A stomach polyp is a growth in the lining of the stomach. There are many different types of polyps based on location and how they grow. Most of these polyps are not associated with cancer, but some may eventually become cancerous.
Common types of polyps include:
Stomach polyps often develop because of injury or irritation of the lining of the stomach that may occur with:
Some stomach polyps may be caused by genetic defects.
Most stomach polyps are more likely to occur in older adults. Other factors that may increase your risk of stomach polyps include:
Most stomach polyps do not cause symptoms.
Larger polyps may cause:
Polyps are often found during images taken for other medical reasons. If a polyp is found your doctor may request images of the stomach with:
Most stomach polyps will not need treatment. Small polyps that may have a risk of cancer will be observed but may not need to be removed.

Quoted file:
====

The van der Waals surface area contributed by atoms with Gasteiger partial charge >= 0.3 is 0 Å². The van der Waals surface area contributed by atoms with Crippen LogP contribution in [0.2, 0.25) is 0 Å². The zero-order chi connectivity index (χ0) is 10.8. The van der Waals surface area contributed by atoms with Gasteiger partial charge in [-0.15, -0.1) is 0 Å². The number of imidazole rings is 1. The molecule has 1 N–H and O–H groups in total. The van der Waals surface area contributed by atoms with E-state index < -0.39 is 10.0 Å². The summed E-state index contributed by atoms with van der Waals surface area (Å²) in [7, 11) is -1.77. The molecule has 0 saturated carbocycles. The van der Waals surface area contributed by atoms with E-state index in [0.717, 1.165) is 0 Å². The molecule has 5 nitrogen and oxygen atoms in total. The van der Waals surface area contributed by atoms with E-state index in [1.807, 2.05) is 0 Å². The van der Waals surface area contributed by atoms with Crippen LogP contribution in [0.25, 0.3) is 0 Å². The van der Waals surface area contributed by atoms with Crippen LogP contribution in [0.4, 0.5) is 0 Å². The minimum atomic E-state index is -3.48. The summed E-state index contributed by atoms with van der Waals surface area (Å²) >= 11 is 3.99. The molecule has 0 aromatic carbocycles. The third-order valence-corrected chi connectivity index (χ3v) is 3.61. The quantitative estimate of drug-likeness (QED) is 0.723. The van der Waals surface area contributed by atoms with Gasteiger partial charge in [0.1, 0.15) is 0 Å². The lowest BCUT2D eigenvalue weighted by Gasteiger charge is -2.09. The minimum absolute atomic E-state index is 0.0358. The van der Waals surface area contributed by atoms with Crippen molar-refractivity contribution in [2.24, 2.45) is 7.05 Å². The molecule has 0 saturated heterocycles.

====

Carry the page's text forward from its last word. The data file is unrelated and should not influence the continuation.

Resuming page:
Polyps that cause symptoms may need treatment. They may be managed with medication or surgery. The specific treatment will depend on the size, number, and type of polyps.
Large polyps or polyps with high risk of cancer development may be surgically removed. Surgical options include:
American Gastroenterological Association
Family Doctor—American Academy of Family Physicians
Canadian Association of Gastroenterology
Canadian Cancer Society
Non-cancerous tumours of the stomach. Canadian Cancer Society website. Available at: http://www.cancer.ca/en/cancer-information/cancer-type/stomach/stomach-cancer/non-cancerous-tumours/?region=on. Accessed June 10, 2014.
Shaib YH, Rugge M, Graham DY, Genta RM. Management of gastric polyps: an endoscopy approach. Clin Gastroenterol Hepatol. 2013;11(11):1374-1384.
The stomach: stomach polyps. Chicago Endoscopy Center website. Available at: http://www.chicagoendoscopy.com/the-stomach.html#a4. Accessed June 10, 2014.
Last reviewed June 2016 by Daus Mahnke, MD
Please be aware that this information is provided to supplement the care provided by your physician. It is neither intended nor implied to be a substitute for professional medical advice. CALL YOUR HEALTHCARE PROVIDER IMMEDIATELY IF YOU THINK YOU MAY HAVE A MEDICAL EMERGENCY. Always seek the advice of your physician or other qualified health provider prior to starting any new treatment or with any questions you may have regarding a medical condition.